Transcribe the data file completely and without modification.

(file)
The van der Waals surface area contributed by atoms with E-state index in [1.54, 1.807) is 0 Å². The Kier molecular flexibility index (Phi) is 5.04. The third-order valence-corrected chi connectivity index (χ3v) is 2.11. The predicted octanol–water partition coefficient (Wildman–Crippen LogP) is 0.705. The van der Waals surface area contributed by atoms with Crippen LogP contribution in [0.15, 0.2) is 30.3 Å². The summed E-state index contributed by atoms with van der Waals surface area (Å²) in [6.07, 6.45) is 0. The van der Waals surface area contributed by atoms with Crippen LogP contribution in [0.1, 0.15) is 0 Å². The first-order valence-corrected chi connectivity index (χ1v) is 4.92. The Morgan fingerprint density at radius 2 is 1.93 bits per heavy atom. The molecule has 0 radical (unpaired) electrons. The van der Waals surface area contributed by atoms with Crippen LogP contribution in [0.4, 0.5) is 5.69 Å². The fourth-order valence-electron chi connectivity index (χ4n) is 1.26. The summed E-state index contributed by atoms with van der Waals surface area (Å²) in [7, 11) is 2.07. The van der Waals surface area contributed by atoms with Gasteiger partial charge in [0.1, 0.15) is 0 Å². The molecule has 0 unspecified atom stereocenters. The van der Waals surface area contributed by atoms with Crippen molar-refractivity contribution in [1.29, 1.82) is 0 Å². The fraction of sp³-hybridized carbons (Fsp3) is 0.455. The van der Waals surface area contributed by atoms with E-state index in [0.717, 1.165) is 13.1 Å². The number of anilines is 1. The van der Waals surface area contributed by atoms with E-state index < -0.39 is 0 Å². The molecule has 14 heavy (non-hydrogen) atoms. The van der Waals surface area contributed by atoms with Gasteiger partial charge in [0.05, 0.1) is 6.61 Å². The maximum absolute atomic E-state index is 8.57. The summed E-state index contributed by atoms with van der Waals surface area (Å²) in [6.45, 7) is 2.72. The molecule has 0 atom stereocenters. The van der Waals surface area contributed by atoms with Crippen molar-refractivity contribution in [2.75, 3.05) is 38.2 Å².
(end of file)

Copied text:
The van der Waals surface area contributed by atoms with E-state index in [1.54, 1.807) is 0 Å². The Kier molecular flexibility index (Phi) is 5.04. The third-order valence-corrected chi connectivity index (χ3v) is 2.11. The predicted octanol–water partition coefficient (Wildman–Crippen LogP) is 0.705. The van der Waals surface area contributed by atoms with Crippen LogP contribution in [0.15, 0.2) is 30.3 Å². The summed E-state index contributed by atoms with van der Waals surface area (Å²) in [6.07, 6.45) is 0. The van der Waals surface area contributed by atoms with Crippen LogP contribution in [0.1, 0.15) is 0 Å². The first-order valence-corrected chi connectivity index (χ1v) is 4.92. The Morgan fingerprint density at radius 2 is 1.93 bits per heavy atom. The molecule has 0 radical (unpaired) electrons. The van der Waals surface area contributed by atoms with Crippen LogP contribution in [0.4, 0.5) is 5.69 Å². The fourth-order valence-electron chi connectivity index (χ4n) is 1.26. The summed E-state index contributed by atoms with van der Waals surface area (Å²) in [7, 11) is 2.07. The van der Waals surface area contributed by atoms with Gasteiger partial charge in [0.1, 0.15) is 0 Å². The molecule has 0 unspecified atom stereocenters. The van der Waals surface area contributed by atoms with Crippen molar-refractivity contribution in [1.29, 1.82) is 0 Å². The fraction of sp³-hybridized carbons (Fsp3) is 0.455. The van der Waals surface area contributed by atoms with E-state index in [0.717, 1.165) is 13.1 Å². The number of anilines is 1. The van der Waals surface area contributed by atoms with E-state index < -0.39 is 0 Å². The molecule has 14 heavy (non-hydrogen) atoms. The van der Waals surface area contributed by atoms with Gasteiger partial charge in [0.05, 0.1) is 6.61 Å². The maximum absolute atomic E-state index is 8.57. The summed E-state index contributed by atoms with van der Waals surface area (Å²) in [6.45, 7) is 2.72. The molecule has 0 atom stereocenters. The van der Waals surface area contributed by atoms with Crippen molar-refractivity contribution in [2.75, 3.05) is 38.2 Å².